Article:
Hive13 is offering another Arduino 101 class. This is a great intro class designed to get the student comfortable with using an arduino and how to build out their ideas. This class has been taught at UC in the design school and is targeted to teach from the ground up. You do not need to have any electronical or programming background to attend this class. This is a hands on class where you will build out cool blinking light projects and play digital music over a speaker all using a tiny microcontroller.
This class is always a lot of fun and will teach you the tools you need to build out any project on the arduino. You will become comfortable using the kit and troubleshooting problems. You will learn how to use the many wonderful arduino resources to expand your knowledge and learn how to use new components. This class will not use slide show presentation but is 100% hands on and you are encoraged to work in groups or with friends.
In this class you will use an Arduino, breadboard, wall wart, wires, LEDs and speaker. You should bring a laptop and a USB cable to program the ardiuno. These are the USB A to B cables (http://www.sparkfun.com/products/512) We will have some on hand but you will have to share. We are offering two types of tickets. One with the kit and components included and another ticket price to bring your own arduino. We will supply LEDs and speakers regardless of which ticket you purchase.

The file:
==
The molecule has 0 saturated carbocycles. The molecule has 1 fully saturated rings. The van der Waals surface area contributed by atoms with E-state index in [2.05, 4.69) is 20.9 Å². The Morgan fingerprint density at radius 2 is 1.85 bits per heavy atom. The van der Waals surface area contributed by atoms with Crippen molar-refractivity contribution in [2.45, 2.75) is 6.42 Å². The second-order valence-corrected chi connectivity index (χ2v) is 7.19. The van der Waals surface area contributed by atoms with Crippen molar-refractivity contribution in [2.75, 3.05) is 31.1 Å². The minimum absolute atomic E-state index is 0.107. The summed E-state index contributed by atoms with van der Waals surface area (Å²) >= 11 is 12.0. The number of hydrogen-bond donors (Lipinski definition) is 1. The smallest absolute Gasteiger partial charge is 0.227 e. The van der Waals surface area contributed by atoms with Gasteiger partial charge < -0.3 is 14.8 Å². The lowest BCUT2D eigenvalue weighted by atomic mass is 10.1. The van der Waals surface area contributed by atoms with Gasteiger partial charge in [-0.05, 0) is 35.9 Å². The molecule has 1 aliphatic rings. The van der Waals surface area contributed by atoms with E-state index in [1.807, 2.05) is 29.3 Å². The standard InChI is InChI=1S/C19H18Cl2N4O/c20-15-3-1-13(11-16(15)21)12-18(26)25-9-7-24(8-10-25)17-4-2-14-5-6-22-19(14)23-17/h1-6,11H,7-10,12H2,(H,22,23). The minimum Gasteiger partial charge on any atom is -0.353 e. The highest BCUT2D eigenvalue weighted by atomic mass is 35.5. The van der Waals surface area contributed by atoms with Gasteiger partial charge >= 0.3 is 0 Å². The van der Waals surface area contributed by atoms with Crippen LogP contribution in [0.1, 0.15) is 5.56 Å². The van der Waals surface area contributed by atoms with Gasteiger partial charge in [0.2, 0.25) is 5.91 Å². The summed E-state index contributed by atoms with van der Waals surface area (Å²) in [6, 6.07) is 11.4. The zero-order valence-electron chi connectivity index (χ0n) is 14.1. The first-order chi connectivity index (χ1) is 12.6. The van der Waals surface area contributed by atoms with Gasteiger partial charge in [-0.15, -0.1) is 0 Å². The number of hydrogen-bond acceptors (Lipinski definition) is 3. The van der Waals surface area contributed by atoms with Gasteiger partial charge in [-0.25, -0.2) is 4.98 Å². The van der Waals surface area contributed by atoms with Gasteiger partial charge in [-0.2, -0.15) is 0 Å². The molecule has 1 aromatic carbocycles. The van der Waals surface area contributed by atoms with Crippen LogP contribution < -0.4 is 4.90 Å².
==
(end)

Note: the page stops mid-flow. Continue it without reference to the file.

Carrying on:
It is recommended you download and install the Arduino software ahead of time. Software and installtion instructions can be found here: http://arduino.cc/en/Main/Software
The instructor for this class is Craig Smith (http://www.linkedin.com/in/agentcraig)
Just got back from the Opensource Hardware Summit and I have 20 Hackerspace passports that I picked up from +Mitch Altman. These passports can be used while you are visiting other hackerspaces around the world. You simply bring your passport and have the hackerspace stamp it. Simple! These are very new and not all hackerspaces have stamps just yet but you might as well get your passports now! I will be bringing a stack of them to the Hive on Tuesday. They are $3 each (This is the price I paid for them) I should have enough for anybody who is interested.